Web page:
Insurgent faction presents Afghan peace plan, Carlotta Gall, The New York Times, 23 March 2010
Representatives of a major insurgent faction have presented a formal 15-point peace plan to the Afghan government, the first concrete proposal to end hostilities since President Hamid Karzai said he would make reconciliation a priority after his re-election last year.
The delegation represents fighters loyal to Gulbuddin Hekmatyar… His representatives met Monday with President Karzai and other Afghan officials in the first formal contact between a major insurgent group and the Afghan government after almost two years of backchannel communications, which diplomats say the United States has supported.
A spokesman for the delegation, Mohammad Daoud Abedi, said the Taliban, which makes up the bulk of the insurgency, would be willing to go along with the plan if a date was set for the withdrawal of foreign forces from the country. Publicly, a Taliban spokesman denied that.
The plan, titled the National Rescue Agreement, a copy of which was given to The New York Times, sets that date as July 2010, with the withdrawal to be completed within six months.
Afghanistan held secret peace talks with Taliban, Deb Riechmann and Kathy Gannon, AP, 16 March 2010
The arrest of the Taliban’s No. 2 leader has raised some questions about Afghanistan’s involvement in secret peace talks with high ranking members of the group.
Abdul Ali Shamsi, security adviser to the governor of Helmand province, confirmed talks between Mullah Abdul Ghani Baradar – second in the Taliban only to one-eyed Mullah Mohammed Omar – and the Afghan government. Several media reports have suggested that Baradar had been in touch with Afghan President Hamid Karzai’s representatives, but these are the first details to emerge from the discussions.
U.N. set for more discreet talks with Taliban: envoys, Louis Charbonneau, Reuters, 15 March 2010
The 15-nation U.N. Security Council will discuss Ban’s report on Thursday and vote next week on his recommendation to renew the mandate of the U.N. mission in Afghanistan (UNAMA) for another 12 months. Ban said UNAMA’s mandate “allows it to provide good offices to support the implementation of Afghan-led reconciliation programs” with which President Hamid Karzai is trying to reach out and offer an amnesty to Taliban insurgents.
“It’s a request for an explicit implicit wink from the council” to allow secret political talks with the Taliban to continue, one U.N. diplomat said. But diplomats said the former U.N. special envoy to Afghanistan, Kai Eide, had been repeatedly in contact with the Taliban, despite his denial of reports that he met with Taliban representatives in the Middle East earlier this year. One U.N. diplomat dismissed Eide’s denials, saying he “did talk with the Taliban, and on more than one occasion.”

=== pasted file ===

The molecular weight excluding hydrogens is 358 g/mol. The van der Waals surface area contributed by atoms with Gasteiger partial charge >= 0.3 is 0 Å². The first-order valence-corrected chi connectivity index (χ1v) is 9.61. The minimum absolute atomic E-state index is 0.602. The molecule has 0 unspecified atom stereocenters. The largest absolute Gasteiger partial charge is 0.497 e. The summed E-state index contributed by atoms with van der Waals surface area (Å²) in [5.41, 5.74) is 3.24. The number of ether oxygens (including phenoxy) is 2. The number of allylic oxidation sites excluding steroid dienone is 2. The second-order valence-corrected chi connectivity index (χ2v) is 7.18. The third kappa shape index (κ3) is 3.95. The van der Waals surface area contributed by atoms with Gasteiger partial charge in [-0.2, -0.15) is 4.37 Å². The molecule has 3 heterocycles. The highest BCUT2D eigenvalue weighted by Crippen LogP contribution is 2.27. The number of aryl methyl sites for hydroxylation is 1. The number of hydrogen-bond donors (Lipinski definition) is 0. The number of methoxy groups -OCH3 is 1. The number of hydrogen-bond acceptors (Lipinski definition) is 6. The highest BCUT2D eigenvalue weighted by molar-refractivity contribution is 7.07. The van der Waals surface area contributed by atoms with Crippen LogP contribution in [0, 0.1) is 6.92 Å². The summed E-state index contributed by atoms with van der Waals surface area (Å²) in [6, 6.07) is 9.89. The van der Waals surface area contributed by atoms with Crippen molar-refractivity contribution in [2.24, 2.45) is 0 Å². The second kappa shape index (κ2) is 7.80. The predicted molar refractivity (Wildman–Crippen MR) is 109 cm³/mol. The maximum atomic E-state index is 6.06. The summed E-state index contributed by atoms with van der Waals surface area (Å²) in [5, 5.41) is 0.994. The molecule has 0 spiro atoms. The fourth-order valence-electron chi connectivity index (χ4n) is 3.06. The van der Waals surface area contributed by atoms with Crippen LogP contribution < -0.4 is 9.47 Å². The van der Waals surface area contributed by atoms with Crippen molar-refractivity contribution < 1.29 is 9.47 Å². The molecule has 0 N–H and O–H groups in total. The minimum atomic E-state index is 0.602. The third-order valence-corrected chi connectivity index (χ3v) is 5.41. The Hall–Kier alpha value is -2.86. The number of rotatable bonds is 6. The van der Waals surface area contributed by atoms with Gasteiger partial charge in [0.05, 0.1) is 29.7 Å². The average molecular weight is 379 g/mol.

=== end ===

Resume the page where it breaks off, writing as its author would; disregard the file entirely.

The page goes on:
Last shot in Afghanistan, The Diplomat, 19 February 2010
I think there were two stories that came from the conference. One was the idea of buying moderate Taliban–trying to get them to leave the insurgency and join the mainstream in Afghanistan. But there was also a more important, deeper, story on the sidelines of the conference about talking to the leadership of the Taliban and starting to lay the groundwork for a political settlement between the Taliban leadership and the Kabul government.
Afghan neighbours seek common approach to conflict, Simon Cameron-Moore and Darren Butler, Reuters, 26 January 2010
Neighbors of Afghanistan met in Istanbul on Tuesday to find a “single voice” in their approach to the conflict ahead of a major conference in London. Karzai is expected to give details of a programme to “reach out” to Taliban insurgents as part of a political settlement. That plan appeared to win the approval of top Western generals, including General Stanley McChrystal, commander of U.S. and NATO forces in Afghanistan, who has held out the possibility of talks with the Taliban leadership to end a war now into its ninth year.
Zardari (President, Pakistan) would not be drawn into the plan to negotiate with the Taliban, but told a news conference alongside Karzai on Monday: “If there are any people who are reconcilable, democracy always welcomes them back.”
Truce with Taliban in Afghan district, Carlotta Gall and Sangar Rahimi, NYT, 29 July 2009
The Afghan government said that it had arranged a truce with a group of Taliban in a district in northern Afghanistan in order to allow elections to go ahead on Aug. 20 and allow development projects to proceed in the area. Local elders negotiated the truce with the local Taliban commander in the Bala Murghab district of Badghis Province, and the commander agreed to have election officials open a registration office in the area, said Ahmad Zia Siamak Herawi, a deputy spokesman for President Hamid Karzai.
As U.S. weighs Taliban negotiations, Afghans are already talking, Carlotta Gall, NYT, 11 March 2009
Even as President Obama floated the idea of negotiating with moderate elements of the Taliban, Afghan and foreign officials said that preliminary discussions with the Taliban leadership were already under way and could be developed into more formal talks with the support of the United States.
- Obama’s interview aboard Air Force One, NYT, 7 March 2009
- A futile search for ‘moderate’ Taliban, Walid Phares, Asia Times, 11 March 2009
- Australian forces back US strategy to engage ‘moderate’ elements, Jonathan Pearlman, SMH, 10 March 2009
Secret Talks With Taliban Under Way, Al Jazeera, 27 February 2009
Secret negotiations are under way to bring troops fighting alongside the Taliban into Afghanistan’s political process. The talks, between Taliban-linked mediators, Western officials and the Afghan government, are believed to involve a proposal for the return to Afghanistan of Gulbaldin Hekmatyar, the country’s former prime minister, who has been in hiding for seven years.
A Mad Scramble over Afghanistan, M K Bhadrakumar, Asia Times, 15 October 2008